Heightened speculation has surrounded Floyd Mayweather’s boxing future since his retirement in September despite the former undefeated champion's adamant claims that he won't return to the ring. But the best boxer of the last decade says a top prize fight is there for him if he wants to make a comeback.
This year marks the first time since 2011 that Mayweather won’t be fighting on the first Saturday of May. The weekend will instead be highlighted by the middleweight title fight between Canelo Alvarez and Amir Khan, though Mayweather claims he could upstage the bout should he challenge burgeoning welterweight Danny Garcia.
“You know, I can easily put a halt on [Canelo-Khan] if I chose to call Mr. Garcia, (Danny) Garcia’s dad,” Mayweather told FightHype this week. “If I chose to call him and say, ‘You know what, sir, you’re a hell of a trainer. Your son’s a hell of a fighter, he’s an undefeated champion, I’m an undefeated champion, and I think it would be great for me and your son both to make a lot of money.’
“You know, since Danny Garcia is undefeated and he's very explosive, he's a very good fighter, and he really represents Puerto Rico the same way that Trinidad did. Even though he's from Philadelphia, he represents the red, white, and blue for Puerto Rico. I'll go over to the MGM Grand and say, 'You know what? We need a venue also,' and we'll see."
Mayweather defeated Andre Berto in September to end his career at 49-0. Garcia has had two fights since moving up to welterweight, beating Robert Guerrero on Jan. 23 to improve his career record to 32-0.
Much of the discussion surrounding a Mayweather comeback centers around a potential rematch with Manny Pacquiao. Mayweather defeated Pacquiao by unanimous decision on May 2, and the bout shattered pay-per-view records, leading many to believe the iconic boxers would want to meet again.
Pacquiao, who is set to face Timothy Bradley on April 9 in what will likely be his last fight, has found himself in the public eye for the wrong reasons. After stirring up controversy by making derogatory remarks about same-sex couples, sports apparel giant Nike announced Wednesday it is terminating its endorsement contract with the famed welterweight.
"We find Manny Pacquiao's comments abhorrent," Nike said in a statement. "Nike strongly opposes discrimination of any kind and has a long history of supporting and standing up for the rights of the LGBT community."
There have been conflicting reports as to how long Pacquiao has been with Nike. International Business Times contacted Nike on Wednesday, but a company spokesman did not reply. Nike had previously cut ties with cyclist Lance Armstrong and NFL player Adrian Peterson for morals clauses.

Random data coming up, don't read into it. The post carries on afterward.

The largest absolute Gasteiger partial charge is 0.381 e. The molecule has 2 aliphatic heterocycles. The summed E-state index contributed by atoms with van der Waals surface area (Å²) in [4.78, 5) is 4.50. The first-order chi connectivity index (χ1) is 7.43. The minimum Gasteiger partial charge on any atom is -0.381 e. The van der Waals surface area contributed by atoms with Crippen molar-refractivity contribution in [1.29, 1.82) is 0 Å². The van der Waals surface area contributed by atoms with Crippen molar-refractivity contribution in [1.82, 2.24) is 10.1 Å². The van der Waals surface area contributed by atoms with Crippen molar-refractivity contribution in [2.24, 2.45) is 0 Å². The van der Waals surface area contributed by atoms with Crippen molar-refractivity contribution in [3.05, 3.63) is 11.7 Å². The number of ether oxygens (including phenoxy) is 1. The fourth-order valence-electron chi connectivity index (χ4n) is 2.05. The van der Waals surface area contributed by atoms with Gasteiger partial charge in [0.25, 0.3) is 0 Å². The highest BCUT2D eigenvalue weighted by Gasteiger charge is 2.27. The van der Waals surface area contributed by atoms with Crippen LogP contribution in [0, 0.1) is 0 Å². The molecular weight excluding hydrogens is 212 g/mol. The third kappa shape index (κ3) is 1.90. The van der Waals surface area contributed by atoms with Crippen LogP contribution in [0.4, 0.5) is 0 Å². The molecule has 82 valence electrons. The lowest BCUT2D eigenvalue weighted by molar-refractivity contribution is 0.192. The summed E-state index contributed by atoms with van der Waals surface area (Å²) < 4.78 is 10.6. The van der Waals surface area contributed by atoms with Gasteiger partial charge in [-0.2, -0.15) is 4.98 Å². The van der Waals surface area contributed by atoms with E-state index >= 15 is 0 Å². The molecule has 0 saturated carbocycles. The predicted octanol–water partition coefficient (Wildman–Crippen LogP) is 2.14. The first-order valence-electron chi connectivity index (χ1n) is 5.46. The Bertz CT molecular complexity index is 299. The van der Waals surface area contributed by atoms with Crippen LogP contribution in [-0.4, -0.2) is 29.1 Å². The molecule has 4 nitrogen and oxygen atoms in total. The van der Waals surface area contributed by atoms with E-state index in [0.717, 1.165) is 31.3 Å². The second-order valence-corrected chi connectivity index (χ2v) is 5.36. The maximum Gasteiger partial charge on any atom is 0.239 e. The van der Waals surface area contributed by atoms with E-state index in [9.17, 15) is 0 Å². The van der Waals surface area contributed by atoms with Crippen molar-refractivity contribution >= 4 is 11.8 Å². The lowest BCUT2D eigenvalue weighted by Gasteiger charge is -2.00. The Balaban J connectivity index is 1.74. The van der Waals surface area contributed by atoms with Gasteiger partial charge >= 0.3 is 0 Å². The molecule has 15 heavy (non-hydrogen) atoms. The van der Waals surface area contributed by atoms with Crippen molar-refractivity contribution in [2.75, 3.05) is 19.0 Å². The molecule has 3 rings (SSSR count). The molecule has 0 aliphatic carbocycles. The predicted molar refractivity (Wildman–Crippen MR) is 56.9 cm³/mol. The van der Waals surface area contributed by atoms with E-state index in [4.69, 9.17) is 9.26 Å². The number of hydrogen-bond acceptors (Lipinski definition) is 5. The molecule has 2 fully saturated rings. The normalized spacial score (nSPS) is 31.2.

On Monday, Pacquiao told Philippines TV5 network: "It's common sense. Will you see any animals where male is to male and female is to female?
"The animals are better. They know how to distinguish male from female. If we approve [of] male on male, female on female, then man is worse than animals."
Pacquiao's comments immediately found their way into a Mayweather interview. To little surprise, Mayweather did not defend his rival.
“We should stay positive. We should let people live their lives the way they want to live their lives. I don’t have nothing against anyone,” Mayweather told TMZ. “To each his own.”
Pacquiao, who serves as a congressman in the Philippines, apologized Tuesday in a Facebook post, but reaffirmed his stance on the issue. "I'm sorry for hurting people by comparing homosexuals to animals. Please forgive me for those I've hurt. I still stand on my belief that I'm against same sex marriage because of what the Bible says, but I'm not condemning LGBT. I love you all with the love of the Lord. God Bless you all and I'm praying for you."
I'm sorry for hurting people by comparing homosexuals to animals. Please forgive me for those I've hurt. God Bless! pic.twitter.com/bqjRcWqp8R
— Manny Pacquiao (@mannypacquiao) February 16, 2016
This week's comments are not the first time Pacquiao has been outspoken about same-sex marriage while referencing the Bible. In a May 2012 interview, Pacquiao, a practicing Evangelical Protestant, called gay marriage an "abomination."
"God only expects man and woman to be together and to be legally married, only if they so are in love with each other."
"It should not be of the same sex so as to adulterate the altar of matrimony, like in the days of Sodom and Gomorrah of old," he said.